(Exp-6) Potential parameters for the mixture components.

## Abstract

The reliable evaluation of thermal diffusion factors is important to understand the composition variation of the mixture components in hydrocarbon reservoirs. A thermodynamic model of thermal diffusion factors of hydrocarbon mixtures is presented. The model is based on the statistical theory of linear transport of intermolecular forces and accounts for the explicit effects of molecular mass, energy and size parameters. The accuracy of the model is first evaluated by comparing calculated results with the available non-equilibrium molecular dynamics simulation results. The theoretical model is then applied to explain thermal diffusion factors in some selected binary hydrocarbon mixtures over a range of temperature, pressure and molecular composition conditions.

### Keywords

- hydrocarbon mixtures
- thermodynamics
- thermal diffusion
- molecular interaction
- reservoirs

## 1. Introduction

This chapter deals with one of the key aspects of hydrocarbon production from the oil and gas reservoirs, known as the thermal diffusion process. This process plays an important role to separate isotopic mixtures and isobaric mixtures, analyze hydrodynamic instability in mixtures, transport mass in living matters, migrate minerals, separate and characterize polymers and colloidal particles by thermal field flow fractionation. In the case of hydrocarbon productions, the thermal diffusion process is generally used to study the compositional variation and segregation in hydrocarbon oil and gas reservoirs [1, 2].

In some hydrocarbon reservoirs, very large compositional variations can be observed in horizontal and vertical directions. There is a large temperature gradient in the vertical direction, and a small temperature gradient in the horizontal direction. The horizontal temperature gradient always induces both thermal convection and thermal diffusion, while the vertical temperature gradient causes thermal diffusion but may or may not induce thermal convection. The temperature gradient develops a concentration gradient of the mixture constituents. A thermal diffusion process takes place when the convection free gas and liquid mixture tend to separate under a temperature gradient. This phenomenon is known as the “Soret Effect.” This effect can be measured by means of thermal diffusion factor (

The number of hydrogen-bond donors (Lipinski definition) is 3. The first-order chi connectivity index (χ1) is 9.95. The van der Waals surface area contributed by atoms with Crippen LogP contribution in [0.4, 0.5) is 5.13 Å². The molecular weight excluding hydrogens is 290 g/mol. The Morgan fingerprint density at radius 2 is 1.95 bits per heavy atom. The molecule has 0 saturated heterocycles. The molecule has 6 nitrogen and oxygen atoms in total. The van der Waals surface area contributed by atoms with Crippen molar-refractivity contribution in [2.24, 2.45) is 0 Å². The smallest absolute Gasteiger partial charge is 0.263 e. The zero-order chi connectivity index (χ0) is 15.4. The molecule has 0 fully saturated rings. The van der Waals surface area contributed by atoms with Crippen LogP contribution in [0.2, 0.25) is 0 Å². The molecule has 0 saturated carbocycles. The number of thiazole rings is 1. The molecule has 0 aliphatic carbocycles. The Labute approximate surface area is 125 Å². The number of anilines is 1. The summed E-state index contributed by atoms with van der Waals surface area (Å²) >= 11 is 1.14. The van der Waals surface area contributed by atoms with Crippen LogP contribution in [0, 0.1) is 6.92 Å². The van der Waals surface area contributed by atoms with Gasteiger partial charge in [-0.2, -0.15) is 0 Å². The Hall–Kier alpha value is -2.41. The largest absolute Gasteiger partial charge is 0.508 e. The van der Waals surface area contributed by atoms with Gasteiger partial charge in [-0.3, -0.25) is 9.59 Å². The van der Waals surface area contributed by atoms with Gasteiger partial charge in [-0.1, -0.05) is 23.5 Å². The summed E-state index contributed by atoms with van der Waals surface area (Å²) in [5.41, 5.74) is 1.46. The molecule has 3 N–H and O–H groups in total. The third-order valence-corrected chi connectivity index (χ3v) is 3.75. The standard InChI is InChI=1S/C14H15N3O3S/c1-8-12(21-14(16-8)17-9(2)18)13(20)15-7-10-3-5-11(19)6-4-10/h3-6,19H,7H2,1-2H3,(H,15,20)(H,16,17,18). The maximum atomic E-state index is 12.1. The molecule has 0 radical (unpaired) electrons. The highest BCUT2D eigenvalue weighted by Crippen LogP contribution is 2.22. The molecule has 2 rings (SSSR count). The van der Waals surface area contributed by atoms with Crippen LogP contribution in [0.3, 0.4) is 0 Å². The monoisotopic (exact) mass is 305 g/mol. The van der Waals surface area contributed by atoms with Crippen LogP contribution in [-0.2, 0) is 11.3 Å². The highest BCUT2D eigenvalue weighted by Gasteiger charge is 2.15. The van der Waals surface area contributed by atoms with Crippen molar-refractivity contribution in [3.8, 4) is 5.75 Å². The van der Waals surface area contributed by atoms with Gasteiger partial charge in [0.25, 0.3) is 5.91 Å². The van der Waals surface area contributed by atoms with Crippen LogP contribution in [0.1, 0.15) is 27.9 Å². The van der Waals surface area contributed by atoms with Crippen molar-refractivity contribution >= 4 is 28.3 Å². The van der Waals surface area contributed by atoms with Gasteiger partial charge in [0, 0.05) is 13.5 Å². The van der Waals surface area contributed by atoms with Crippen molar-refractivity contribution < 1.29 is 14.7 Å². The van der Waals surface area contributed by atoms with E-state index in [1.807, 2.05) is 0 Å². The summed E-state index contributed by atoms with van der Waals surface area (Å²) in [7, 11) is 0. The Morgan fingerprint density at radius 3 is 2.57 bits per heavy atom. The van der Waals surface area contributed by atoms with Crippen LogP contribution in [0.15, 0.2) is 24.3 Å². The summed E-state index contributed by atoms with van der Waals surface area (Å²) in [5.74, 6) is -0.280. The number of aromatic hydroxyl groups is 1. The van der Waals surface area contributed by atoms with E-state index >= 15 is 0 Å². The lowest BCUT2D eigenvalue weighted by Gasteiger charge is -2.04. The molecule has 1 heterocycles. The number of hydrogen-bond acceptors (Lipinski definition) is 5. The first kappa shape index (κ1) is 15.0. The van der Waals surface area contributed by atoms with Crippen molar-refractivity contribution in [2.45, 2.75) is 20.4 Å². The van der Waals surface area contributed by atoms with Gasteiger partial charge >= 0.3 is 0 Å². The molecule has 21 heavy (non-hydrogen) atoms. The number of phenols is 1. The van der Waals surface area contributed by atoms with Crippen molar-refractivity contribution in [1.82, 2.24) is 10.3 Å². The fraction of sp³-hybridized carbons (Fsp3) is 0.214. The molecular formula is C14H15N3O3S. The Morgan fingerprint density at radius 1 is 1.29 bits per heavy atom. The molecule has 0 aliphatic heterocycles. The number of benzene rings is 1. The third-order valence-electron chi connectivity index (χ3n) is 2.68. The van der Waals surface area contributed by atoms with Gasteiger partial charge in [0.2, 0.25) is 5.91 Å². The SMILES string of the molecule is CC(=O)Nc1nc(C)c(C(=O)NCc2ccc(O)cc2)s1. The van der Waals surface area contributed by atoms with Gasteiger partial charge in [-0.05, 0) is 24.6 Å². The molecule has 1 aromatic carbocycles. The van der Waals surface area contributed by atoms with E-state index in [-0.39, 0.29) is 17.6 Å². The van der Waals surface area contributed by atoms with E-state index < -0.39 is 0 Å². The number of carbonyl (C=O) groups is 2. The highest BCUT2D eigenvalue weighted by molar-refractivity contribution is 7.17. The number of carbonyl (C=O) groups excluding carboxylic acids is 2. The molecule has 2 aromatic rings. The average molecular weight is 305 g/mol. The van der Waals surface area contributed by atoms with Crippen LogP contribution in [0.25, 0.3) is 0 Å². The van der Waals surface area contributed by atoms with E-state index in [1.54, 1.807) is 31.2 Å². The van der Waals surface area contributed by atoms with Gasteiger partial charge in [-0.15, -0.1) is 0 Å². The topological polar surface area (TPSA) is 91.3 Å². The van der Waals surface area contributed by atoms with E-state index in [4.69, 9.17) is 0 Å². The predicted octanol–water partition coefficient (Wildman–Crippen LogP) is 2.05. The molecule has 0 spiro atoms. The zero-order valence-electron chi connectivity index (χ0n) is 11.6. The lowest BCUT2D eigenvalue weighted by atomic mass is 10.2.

The available experimental data have indicated that in low pressure gaseous mixtures and ideal liquid mixtures,

Therefore, a reliable theoretical model of thermal diffusion factors in hydrocarbon mixtures is require to accurately predict the compositional variations in reservoirs and evaluate the formation fluid.

There has been a continued interest in the thermodynamic modeling and the measurement of thermal diffusion factors in multicomponent mixtures (e.g., [10, 11, 12, 13, 14, 15, 16]). Numerous classical thermodynamic approaches have been utilized to describe the thermal diffusion factors in binary hydrocarbon mixtures only qualitatively [10, 11, 12, 13]. A more successful thermodynamic model of thermal diffusion factors of non-ideal mixtures was presented by Shukla and Firoozabadi [2, 14]. The model was based on the thermodynamics of irreversible processes and kinetic theory, combining both the equilibrium and non-equilibrium properties. In this model, the equilibrium properties were determined from the equation of state while the non-equilibrium properties were obtained from the fluid viscosity. The model predictions of thermal diffusion factors in several binary mixtures were found to represent the experimental data very well. However, the signs of thermal diffusion factors of components could not establish uniquely the direction of warmer and colder region of fluids, especially in multicomponent mixtures. Furthermore, these models provide little or no information about the intermolecular forces in the system, and cannot describe adequately the thermal diffusion factors close to the critical point of the fluids.